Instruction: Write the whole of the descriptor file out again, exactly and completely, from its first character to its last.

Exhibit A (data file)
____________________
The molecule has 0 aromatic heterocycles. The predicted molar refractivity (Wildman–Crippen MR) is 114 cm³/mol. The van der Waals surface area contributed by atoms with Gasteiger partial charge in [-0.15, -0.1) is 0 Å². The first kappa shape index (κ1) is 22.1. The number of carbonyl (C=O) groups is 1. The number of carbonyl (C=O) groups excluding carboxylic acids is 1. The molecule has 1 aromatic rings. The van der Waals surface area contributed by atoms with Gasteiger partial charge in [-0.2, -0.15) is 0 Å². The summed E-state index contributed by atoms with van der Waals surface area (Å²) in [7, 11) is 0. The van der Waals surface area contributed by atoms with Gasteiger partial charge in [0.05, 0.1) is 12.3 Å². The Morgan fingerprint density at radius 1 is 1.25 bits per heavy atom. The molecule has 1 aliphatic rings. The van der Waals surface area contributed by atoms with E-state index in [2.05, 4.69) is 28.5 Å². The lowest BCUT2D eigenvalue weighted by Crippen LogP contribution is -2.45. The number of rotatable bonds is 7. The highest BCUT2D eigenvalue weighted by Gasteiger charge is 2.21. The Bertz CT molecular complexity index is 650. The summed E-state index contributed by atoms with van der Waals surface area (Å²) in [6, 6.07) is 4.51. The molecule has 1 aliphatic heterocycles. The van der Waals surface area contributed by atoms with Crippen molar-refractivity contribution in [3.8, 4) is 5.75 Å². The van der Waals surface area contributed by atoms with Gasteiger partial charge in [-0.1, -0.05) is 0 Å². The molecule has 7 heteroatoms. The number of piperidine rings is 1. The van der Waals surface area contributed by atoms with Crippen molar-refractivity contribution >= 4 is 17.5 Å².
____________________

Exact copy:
The molecule has 0 aromatic heterocycles. The predicted molar refractivity (Wildman–Crippen MR) is 114 cm³/mol. The van der Waals surface area contributed by atoms with Gasteiger partial charge in [-0.15, -0.1) is 0 Å². The first kappa shape index (κ1) is 22.1. The number of carbonyl (C=O) groups is 1. The number of carbonyl (C=O) groups excluding carboxylic acids is 1. The molecule has 1 aromatic rings. The van der Waals surface area contributed by atoms with Gasteiger partial charge in [-0.2, -0.15) is 0 Å². The summed E-state index contributed by atoms with van der Waals surface area (Å²) in [7, 11) is 0. The van der Waals surface area contributed by atoms with Gasteiger partial charge in [0.05, 0.1) is 12.3 Å². The Morgan fingerprint density at radius 1 is 1.25 bits per heavy atom. The molecule has 1 aliphatic rings. The van der Waals surface area contributed by atoms with E-state index in [2.05, 4.69) is 28.5 Å². The lowest BCUT2D eigenvalue weighted by Crippen LogP contribution is -2.45. The number of rotatable bonds is 7. The highest BCUT2D eigenvalue weighted by Gasteiger charge is 2.21. The Bertz CT molecular complexity index is 650. The summed E-state index contributed by atoms with van der Waals surface area (Å²) in [6, 6.07) is 4.51. The molecule has 1 aliphatic heterocycles. The van der Waals surface area contributed by atoms with Crippen molar-refractivity contribution in [3.8, 4) is 5.75 Å². The van der Waals surface area contributed by atoms with Gasteiger partial charge in [-0.1, -0.05) is 0 Å². The molecule has 7 heteroatoms. The number of piperidine rings is 1. The van der Waals surface area contributed by atoms with Crippen molar-refractivity contribution >= 4 is 17.5 Å².